How to Make 22% in 36 Days Trading DIA

Let me get this out of the way now: I’m bearish, at least over the short term. I expect to see sideways-to-lower price action over the short term.
In this case, a bear call spread – or vertical call spread – is the trading strategy of choice. It’s probably the most used trading strategy in my arsenal of options selling tools for a variety of reasons. Here are a few:

  • I believe the market doesn’t crash higher; it crashes lower.
  • The strategy allows me to have a margin of error just in case my directional assumptions are wrong.
  • I can define my own risk/reward at order entry.
  • Basically, I have the ability to choose my own probability of success on the trade.
  • Of course, the higher the probability, the more I stand to lose. But again, I have the ability to define my risk, through proper position sizing, at order entry.

A vertical call is a credit spread composed of a short (sold) call at a lower strike price and a long (bought) call at a higher strike price. The nature of call pricing tells us that the higher-strike purchased call will cost less than the money collected from the lower-strike sold call. That’s why this spread involves a cash inflow, or credit.
The ideal outcome is for the underlying stock price to stay below the strike price of the sold call through option expiration. In this scenario, the spread expires worthless, allowing me to keep the premium collected upfront.

Trading Strategy: DIA

In this example, DIA is currently trading for $178.60 and is in a short-term extreme overbought state.
To start, I have to decide which of several expiration cycles to choose. I prefer to choose an expiration cycle with roughly 25-50 days left.
For this example’s sake, I’ll choose the August expiration cycle with 36 days left until expiration.
Once I decide which expiration cycle to use, I go straight to the probabilities.
I typically start with a short strike that has a probability of success around 80%. The short strike defines my trade. It tells me how much I am going to collect in premium, plus my probability of success on the trade.
The August 183 strike has a 79.09% probability of success. Essentially, by choosing the 183 strike, I am content with the 79.09% probability that DIA will not push from its current price of $178.60 to $183 over the next 36 days.
I could choose a more conservative strike – like the 184 strike with an 84.71% probability of success, or even the 184.5 strike with an 87.31% probability of success – but for this example, I am simply going with the strike closest to 80%.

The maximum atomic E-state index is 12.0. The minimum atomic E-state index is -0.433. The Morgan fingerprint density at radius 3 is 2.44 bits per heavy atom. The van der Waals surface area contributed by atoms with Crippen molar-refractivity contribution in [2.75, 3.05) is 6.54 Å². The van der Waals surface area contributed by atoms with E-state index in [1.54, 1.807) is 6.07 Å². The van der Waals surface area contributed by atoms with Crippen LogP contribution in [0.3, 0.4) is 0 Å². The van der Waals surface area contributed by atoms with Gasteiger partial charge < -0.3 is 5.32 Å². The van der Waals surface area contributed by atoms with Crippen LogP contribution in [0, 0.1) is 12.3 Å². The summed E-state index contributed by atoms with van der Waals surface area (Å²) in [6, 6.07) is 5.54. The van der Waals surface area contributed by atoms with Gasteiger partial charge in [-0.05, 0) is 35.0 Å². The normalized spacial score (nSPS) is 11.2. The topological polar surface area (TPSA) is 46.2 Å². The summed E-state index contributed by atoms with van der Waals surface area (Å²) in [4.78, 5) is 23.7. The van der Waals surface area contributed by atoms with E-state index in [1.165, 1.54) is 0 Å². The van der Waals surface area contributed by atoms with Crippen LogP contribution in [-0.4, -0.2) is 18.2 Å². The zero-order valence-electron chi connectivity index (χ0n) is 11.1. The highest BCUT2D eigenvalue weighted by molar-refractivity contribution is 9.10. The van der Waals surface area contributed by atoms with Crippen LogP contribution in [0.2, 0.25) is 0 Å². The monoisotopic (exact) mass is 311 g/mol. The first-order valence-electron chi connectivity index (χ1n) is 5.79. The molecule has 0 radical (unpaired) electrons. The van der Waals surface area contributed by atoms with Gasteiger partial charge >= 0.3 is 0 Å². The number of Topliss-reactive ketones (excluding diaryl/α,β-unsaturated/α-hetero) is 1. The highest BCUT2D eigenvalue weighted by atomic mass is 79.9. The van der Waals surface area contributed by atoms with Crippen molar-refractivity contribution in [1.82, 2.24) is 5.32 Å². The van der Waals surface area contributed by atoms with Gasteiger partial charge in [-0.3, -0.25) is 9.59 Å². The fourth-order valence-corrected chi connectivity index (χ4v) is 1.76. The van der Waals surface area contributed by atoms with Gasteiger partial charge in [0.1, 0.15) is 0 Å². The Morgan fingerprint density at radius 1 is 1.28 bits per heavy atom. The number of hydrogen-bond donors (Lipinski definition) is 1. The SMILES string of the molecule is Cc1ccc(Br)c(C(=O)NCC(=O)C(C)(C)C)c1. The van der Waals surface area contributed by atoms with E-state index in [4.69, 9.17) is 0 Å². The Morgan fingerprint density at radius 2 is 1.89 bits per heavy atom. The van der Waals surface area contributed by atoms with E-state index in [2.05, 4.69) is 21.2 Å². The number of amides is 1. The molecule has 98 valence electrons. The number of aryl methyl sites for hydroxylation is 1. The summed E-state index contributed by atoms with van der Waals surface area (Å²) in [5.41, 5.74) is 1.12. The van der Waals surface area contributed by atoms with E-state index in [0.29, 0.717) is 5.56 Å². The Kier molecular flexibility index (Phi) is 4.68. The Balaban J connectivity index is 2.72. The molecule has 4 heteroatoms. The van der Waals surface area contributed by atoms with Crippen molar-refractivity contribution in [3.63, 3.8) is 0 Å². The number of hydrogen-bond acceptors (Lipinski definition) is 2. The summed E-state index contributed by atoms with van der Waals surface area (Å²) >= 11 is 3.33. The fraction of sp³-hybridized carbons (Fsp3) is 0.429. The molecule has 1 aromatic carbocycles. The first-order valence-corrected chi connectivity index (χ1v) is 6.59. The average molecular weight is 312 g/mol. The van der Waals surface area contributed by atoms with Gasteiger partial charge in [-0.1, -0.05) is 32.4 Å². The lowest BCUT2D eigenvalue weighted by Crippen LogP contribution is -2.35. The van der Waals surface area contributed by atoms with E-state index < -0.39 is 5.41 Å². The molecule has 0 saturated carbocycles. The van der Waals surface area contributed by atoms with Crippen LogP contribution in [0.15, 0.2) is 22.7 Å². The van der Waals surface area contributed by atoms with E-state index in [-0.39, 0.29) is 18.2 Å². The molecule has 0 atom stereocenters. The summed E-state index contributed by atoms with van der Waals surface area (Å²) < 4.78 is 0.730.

Next, I need to choose a strike to buy. This defines my risk. I can decrease my risk exposure by choosing a strike that is closer to my short strike of 183 – say, the 184 strike. Or, I can choose a strike that is further away from my short strike of 183 and pay less for the contract, thereby creating more premium in the trade.
I could sell the August 183 calls for roughly $0.72 and buy the August 185 calls for roughly $0.28. That equates to a credit of $0.44, or 28.2%.
After calculating the return, I decided the 28.2% was too high. I know it’s a strange way to look at investing, but it’s necessary to realize that a 28.2% return over 36 days comes with an associated risk. Nothing is free in the investing world. Don’t fool yourself. I am fine with a lower return, knowing I can increase my probability of success on the trade.
So, let’s move on to the August 183.5 strike with a probability of success of 81.91%.
I will sell the August 183.5 strike for roughly $0.58 and simultaneously buy the August 185.5 strike for roughly $0.22. By doing so I will bring in a credit, or premium, of $0.36. The return on the trade is 22.0%.
Even though I am bringing in less premium, I have a larger margin of error on the trade and a higher probability of success. Essentially, as long as DIA stays below the 183.5 strike at expiration in 36 days I have the ability to reap a max return of 22.0%. Realistically, it’s going to be slightly less, because I prefer to buy the spread back before expiration to lock in profits, take off risk and afford myself the opportunity to sell more premium.

Vertical Spreads Trading Strategy

Bear call spreads are not new to the world of investing. Unfortunately, not enough investors are aware of this sound options strategy which provides reasonable expectations for returns.
If you would like to know more about my vertical spreads trading strategy, please sign up for my free webinar on Wednesday, July 13 at 12 p.m. ET. I’ll discuss, in detail, several credit spread strategies in a real-time environment, plus field all of your options-related questions in an extended Q-and-A session.
If you can’t make it, no worries, Just sign up and I will send you a replay shortly after the event.

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